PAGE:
This week’s choice for the BitPix Pick of the Week is Nell Teare’s comedy Pappy Hour, written by Andrea J. Millard. It’s a wild comedy that focuses on Jean, a woman who has to handle the complex landscape of family dysfunction while attending her father’s funeral. From the crazed sister of the deceased to Jean’s hard-nosed cop brother, nothing is normal about this attempt to honor family, as everything goes awry pretty quickly as Jean attempts to keep things civil so they can say goodbye and grant her father’s last wish of taking his ashes and placing them in the nearby river.
More of a dark comedy, this film still has plenty of laughs. The final scene in particular is a good-hearted moment that genuinely brings a smile, especially when things inevitably go sideways at the most heartfelt of times.
Pappy Hour does a wonderful job of showing the difficulty of gathering so many different people together, even under the circumstance of trying to say goodbye to someone they all cared for in their own way. There are moving moments, moments of ridiculousness and moments that are very touching, all in the short 11 minute runtime of the film.
While Samantha Sloyan shines as Jean and drives the entire film, bringing a beautiful ethos to the devoted daughter just trying to do her best at a difficult time, its the supporting cast that gives this film so much color. From Christopher Amitrano’s Richard, the stubborn cop who, despite his rough exterior, loves both his sister and his father in his own way, to April Lang’s Diane, the wild sister who seems to continually find ways to make things even tougher. Add in Myles Cranford, who plays the straight-laced but very in touch with his emotions Mr. Hayworth, a fellow service member of the deceased and Jan Haley’s Gloria, the widow who seems to be handling things in her own unique way, and it all meshes to form an excellent ensemble cast that plays very well off of one another.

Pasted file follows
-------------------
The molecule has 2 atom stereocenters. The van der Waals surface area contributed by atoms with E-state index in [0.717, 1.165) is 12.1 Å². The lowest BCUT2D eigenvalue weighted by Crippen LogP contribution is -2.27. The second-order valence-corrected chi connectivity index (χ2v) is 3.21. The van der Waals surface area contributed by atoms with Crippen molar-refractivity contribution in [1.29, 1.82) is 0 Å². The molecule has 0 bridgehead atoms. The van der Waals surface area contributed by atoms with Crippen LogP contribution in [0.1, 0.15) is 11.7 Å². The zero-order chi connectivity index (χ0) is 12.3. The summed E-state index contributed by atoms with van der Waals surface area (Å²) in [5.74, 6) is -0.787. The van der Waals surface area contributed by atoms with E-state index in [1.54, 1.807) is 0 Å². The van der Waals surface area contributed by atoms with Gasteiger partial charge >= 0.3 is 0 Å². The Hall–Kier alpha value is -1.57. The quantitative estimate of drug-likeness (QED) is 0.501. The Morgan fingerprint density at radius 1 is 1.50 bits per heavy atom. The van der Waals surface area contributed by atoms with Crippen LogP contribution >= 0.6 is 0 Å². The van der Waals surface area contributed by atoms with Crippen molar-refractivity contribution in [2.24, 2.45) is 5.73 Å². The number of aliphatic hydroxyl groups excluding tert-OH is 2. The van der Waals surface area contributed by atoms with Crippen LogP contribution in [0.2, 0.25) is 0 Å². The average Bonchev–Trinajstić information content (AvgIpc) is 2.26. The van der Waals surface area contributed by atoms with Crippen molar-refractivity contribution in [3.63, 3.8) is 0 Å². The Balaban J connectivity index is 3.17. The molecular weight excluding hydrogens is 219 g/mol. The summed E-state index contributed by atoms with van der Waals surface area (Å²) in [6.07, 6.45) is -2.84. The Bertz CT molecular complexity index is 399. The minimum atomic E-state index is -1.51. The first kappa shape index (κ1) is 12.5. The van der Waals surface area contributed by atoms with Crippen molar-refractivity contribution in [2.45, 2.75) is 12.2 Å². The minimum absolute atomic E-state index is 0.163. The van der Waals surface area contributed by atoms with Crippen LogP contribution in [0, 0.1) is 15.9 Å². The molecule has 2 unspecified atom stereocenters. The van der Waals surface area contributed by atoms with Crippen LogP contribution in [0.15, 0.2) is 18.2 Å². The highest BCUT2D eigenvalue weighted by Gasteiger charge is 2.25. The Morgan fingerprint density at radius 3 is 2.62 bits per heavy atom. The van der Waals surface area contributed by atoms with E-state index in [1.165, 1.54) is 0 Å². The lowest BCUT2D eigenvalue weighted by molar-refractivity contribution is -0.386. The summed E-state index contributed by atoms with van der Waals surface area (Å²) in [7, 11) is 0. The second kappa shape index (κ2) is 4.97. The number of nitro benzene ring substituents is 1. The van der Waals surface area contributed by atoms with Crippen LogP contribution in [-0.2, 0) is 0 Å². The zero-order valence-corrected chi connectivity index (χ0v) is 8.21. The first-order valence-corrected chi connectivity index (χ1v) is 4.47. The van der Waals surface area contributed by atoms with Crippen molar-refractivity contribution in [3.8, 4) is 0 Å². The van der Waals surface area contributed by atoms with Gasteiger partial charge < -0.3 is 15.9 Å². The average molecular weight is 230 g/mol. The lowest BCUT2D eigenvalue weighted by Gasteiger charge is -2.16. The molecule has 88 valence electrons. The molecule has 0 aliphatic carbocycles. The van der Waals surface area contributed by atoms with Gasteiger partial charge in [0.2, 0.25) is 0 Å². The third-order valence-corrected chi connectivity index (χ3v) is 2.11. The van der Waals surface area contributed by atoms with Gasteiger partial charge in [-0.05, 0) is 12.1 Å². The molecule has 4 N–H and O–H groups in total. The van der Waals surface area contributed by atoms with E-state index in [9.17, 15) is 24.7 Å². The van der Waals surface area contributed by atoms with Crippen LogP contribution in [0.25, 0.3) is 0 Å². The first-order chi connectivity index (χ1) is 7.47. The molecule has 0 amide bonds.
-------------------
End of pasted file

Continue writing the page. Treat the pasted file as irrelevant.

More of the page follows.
Pappy Hour is a well-done and touching film that brings all the insanity of bringing family together and all of the difficulty of loss, wrapping it all up into a very interesting look into how that loss is handled by everyone, and how, despite the multitude of dysfunction that can exist in a family, they all eventually come together to do the right thing.
This is a film that deserves all of the many accolades its gotten thus far, and it’s now available to check out on BitPix as this week’s Pick of the Week selection.